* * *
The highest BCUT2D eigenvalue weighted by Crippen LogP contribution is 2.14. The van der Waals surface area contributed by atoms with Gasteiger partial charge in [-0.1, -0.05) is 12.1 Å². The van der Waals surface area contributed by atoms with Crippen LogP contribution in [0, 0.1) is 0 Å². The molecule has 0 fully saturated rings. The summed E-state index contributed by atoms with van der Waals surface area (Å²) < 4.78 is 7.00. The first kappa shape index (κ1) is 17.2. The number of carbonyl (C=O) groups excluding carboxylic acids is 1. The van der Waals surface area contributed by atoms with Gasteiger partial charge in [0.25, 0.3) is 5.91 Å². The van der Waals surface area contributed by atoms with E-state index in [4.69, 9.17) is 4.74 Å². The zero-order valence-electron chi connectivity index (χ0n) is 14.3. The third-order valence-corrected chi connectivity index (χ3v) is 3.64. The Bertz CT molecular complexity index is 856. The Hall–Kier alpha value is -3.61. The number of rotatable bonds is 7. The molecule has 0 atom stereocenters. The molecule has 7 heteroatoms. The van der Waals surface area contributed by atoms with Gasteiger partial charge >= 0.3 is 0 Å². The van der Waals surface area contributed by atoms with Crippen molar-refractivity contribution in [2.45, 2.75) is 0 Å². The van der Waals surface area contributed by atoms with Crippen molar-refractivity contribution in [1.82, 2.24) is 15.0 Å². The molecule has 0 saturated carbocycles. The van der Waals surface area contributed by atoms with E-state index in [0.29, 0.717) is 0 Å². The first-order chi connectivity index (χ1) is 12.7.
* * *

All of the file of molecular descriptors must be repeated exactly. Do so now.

The highest BCUT2D eigenvalue weighted by Crippen LogP contribution is 2.14. The van der Waals surface area contributed by atoms with Gasteiger partial charge in [-0.1, -0.05) is 12.1 Å². The van der Waals surface area contributed by atoms with Crippen LogP contribution in [0, 0.1) is 0 Å². The molecule has 0 fully saturated rings. The summed E-state index contributed by atoms with van der Waals surface area (Å²) < 4.78 is 7.00. The first kappa shape index (κ1) is 17.2. The number of carbonyl (C=O) groups excluding carboxylic acids is 1. The van der Waals surface area contributed by atoms with Gasteiger partial charge in [0.25, 0.3) is 5.91 Å². The van der Waals surface area contributed by atoms with E-state index in [4.69, 9.17) is 4.74 Å². The zero-order valence-electron chi connectivity index (χ0n) is 14.3. The third-order valence-corrected chi connectivity index (χ3v) is 3.64. The Bertz CT molecular complexity index is 856. The Hall–Kier alpha value is -3.61. The number of rotatable bonds is 7. The molecule has 0 atom stereocenters. The molecule has 7 heteroatoms. The van der Waals surface area contributed by atoms with Gasteiger partial charge >= 0.3 is 0 Å². The van der Waals surface area contributed by atoms with Crippen molar-refractivity contribution in [2.45, 2.75) is 0 Å². The van der Waals surface area contributed by atoms with Crippen molar-refractivity contribution in [1.82, 2.24) is 15.0 Å². The molecule has 0 saturated carbocycles. The van der Waals surface area contributed by atoms with E-state index in [0.29, 0.717) is 0 Å². The first-order chi connectivity index (χ1) is 12.7.